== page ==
high street shops

The City is bracing itself, to discover just how brutal Christmas 2018 was for the UK high street, with a string of crucial announcements threatening to add to retailing’s woes (The Guardian). Nick Bubb, independent retail analyst, said: “The vultures are clearly gathering outside M&S headquarters and poor Steve [Rowe, the chief executive] is the obvious guy to blame for the disastrous Christmas trading.”

Investors will this week gain a clearer picture of retailers’ performances over the crucial Christmas period, as vultures circle the sector after HMV became the first victim of weak sales (The Guardian). Initial data from Springboard, a retail consultancy, showed that footfall in the week to Saturday fell by around 3% compared with last year, in line with declines seen throughout the Christmas trading period.

A Christmas savings scheme offered to staff at Iceland Foods has backfired spectacularly after HM Revenue & Customs accused the company of breaching minimum wage rules and threatened it with a bill of at least £21 million to put right (The Times £). Sir Malcolm Walker, Iceland’s founder and chief executive, described the dispute — about a scheme that helps low-paid staff to set aside money over the year to help to pay for Christmas — as “just madness”. Iceland is also accused of breaching minimum wage rules because it issued guidance for shopfloor staff to wear “sensible shoes”.

Health officials are poised to push for a “pudding tax” covering cakes, biscuits, sweets and other sugary snacks amid warnings that Britain’s sweet tooth is fuelling its obesity crisis (The Telegraph). It comes as new figures show the average child has consumed 18 years’ worth of sugar by the time they reach the age of 10. Manufacturers have been set targets to cut the sugar content of common foods, but have so far made little progress - with puddings actually becoming more sugary.

The average 10-year-old has consumed as much sugar in their lifetime as the recommended limit for an 18-year-old, according to Public Health England (PHE), which is warning of serious implications for obesity and health (The Guardian). Children are consuming the equivalent of eight excess sugar cubes a day, or 2,800 a year, says PHE, which has launched a new healthy eating campaign, Change4Life (The Times £).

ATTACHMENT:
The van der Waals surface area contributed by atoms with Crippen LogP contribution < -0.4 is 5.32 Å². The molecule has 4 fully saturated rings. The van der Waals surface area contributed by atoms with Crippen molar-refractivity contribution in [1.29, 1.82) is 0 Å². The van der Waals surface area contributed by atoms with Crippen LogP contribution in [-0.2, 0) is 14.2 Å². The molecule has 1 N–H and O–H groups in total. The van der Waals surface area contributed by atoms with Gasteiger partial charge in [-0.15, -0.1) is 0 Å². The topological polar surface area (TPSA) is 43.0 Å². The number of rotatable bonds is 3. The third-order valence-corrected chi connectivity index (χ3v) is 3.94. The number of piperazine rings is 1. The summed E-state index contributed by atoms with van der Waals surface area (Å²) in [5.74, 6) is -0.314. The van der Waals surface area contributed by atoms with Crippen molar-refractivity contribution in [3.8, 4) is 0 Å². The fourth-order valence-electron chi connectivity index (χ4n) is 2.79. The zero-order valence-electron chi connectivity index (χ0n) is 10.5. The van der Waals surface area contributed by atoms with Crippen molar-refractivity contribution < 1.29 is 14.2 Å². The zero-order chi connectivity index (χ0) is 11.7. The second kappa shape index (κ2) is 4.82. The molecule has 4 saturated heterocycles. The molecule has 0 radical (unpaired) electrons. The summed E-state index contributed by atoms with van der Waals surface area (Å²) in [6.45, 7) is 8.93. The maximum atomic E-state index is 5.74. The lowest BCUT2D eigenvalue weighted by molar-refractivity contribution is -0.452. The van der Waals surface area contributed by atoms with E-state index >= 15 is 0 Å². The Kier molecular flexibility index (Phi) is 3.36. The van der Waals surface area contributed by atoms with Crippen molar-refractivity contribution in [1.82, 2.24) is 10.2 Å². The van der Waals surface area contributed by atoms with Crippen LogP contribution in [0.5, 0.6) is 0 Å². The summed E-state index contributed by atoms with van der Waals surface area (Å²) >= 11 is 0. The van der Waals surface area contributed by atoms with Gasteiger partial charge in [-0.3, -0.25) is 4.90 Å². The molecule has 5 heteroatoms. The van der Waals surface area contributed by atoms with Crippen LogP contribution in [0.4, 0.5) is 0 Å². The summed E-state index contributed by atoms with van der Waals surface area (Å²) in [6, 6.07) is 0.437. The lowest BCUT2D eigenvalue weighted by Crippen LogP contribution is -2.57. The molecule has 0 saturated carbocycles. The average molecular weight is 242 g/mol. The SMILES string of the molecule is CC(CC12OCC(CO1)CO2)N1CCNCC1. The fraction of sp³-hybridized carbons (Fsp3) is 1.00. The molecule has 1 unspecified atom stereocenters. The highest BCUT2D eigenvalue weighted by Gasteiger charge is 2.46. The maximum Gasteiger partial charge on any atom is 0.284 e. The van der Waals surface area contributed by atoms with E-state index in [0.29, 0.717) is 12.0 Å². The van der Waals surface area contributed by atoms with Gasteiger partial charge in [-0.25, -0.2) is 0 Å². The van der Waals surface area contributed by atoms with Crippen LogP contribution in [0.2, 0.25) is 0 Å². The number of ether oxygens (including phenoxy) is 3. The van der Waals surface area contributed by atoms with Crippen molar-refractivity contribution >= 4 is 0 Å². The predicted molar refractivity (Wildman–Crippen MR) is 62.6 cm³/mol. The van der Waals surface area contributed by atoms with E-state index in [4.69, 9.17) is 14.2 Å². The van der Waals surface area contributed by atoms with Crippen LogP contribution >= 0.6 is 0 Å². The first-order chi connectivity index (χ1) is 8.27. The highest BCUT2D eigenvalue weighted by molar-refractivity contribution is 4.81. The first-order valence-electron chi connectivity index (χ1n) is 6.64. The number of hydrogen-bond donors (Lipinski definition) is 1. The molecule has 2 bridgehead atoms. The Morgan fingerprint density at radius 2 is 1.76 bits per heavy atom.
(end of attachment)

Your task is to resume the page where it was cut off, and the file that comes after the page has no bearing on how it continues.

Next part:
The government has appointed a food waste champion to tackle the problem of 250m meals being thrown away in the UK each year (The Guardian). Ben Elliot, a philanthropist and co-founder of the lifestyle group Quintessentially, will aim to help the government eliminate food waste going to landfill by 2030. He was appointed to the unpaid, voluntary role by Michael Gove, the environment secretary, who described food waste as “an economic, environmental and moral scandal”.

More than 300,000 plastic bottles have been returned in the first supermarket trial of reverse vending machines that reward shoppers for recycling (The Times £). The scheme at branches of Iceland, the frozen food chain, was popular with customers and is likely to encourage Michael Gove, the environment secretary, to proceed with a national deposit return scheme for bottles and cans.

Amazon is planning to open more Whole Foods stores in the US as it seeks to extend its foray into the grocery market, it was reported yesterday (The Times £). Employees have examined potential sites for new stores in three states where Whole Foods has no presence, The Wall Street Journal said. Amazon has about 475 Whole Foods stores in the US and a handful in the UK.

Co-op intends to open 100 town centre stores in 2019, making it Britain’s fastest-growing grocer (The Daily Mail). The £200million plan will focus on London, the South East, Wales and Scotland. Another 200 older stores will be refurbished.

Greedy supermarkets are pocketing huge profits from a fall in the oil price instead of cutting costs at the pump, experts have warned (The Daily Mail). Motorists are overdue a hefty cut of around 4p per litre after oil suffered its worst year since 2015, according to the RAC.

“As sales plateau in more mature markets, investors could be left with indigestion at Lindt,” writes the FT’s Lex column (The Financial Times £). “There is some hope for Lindt. Higher cocoa prices, from an expected El Niño weather phase, could soothe any potential dyspepsia. If higher prices ensued due to poor harvests, Lindt could later pass these on to consumers, protecting margins. That, however, is a big “if”. Lindt, for the time being, remains an expensive treat.”

Britain’s leading share index has suffered its worst year since the 2008 financial crisis after a global stock market rout (The Times £). The FTSE 100 fell 12.5% to 6,728.1pts during 2018 as fears over a slowing world economy, rising interest rates and US-China trade wars added to jitters over a no-deal Brexit.

“Fire, flood and fish: how one family business has swum against the tide.” Speaking to The Telegraph about family smokehouse H Forman & Son’s, Lance Forman said: “We’re happy to work with the supermarkets as long as they don’t try to change the way we do things.”

The Guardian has highlighted the growth of cannabis in consumer products, and the continuing downturn of high street trading among its business trends to watch out for 2019.

Mahabis, the maker of high-end slippers that gained brief fame by building a minimalist, Scandinavian-inspired brand through aggressive online marketing, has gone into administration (The Financial Times £).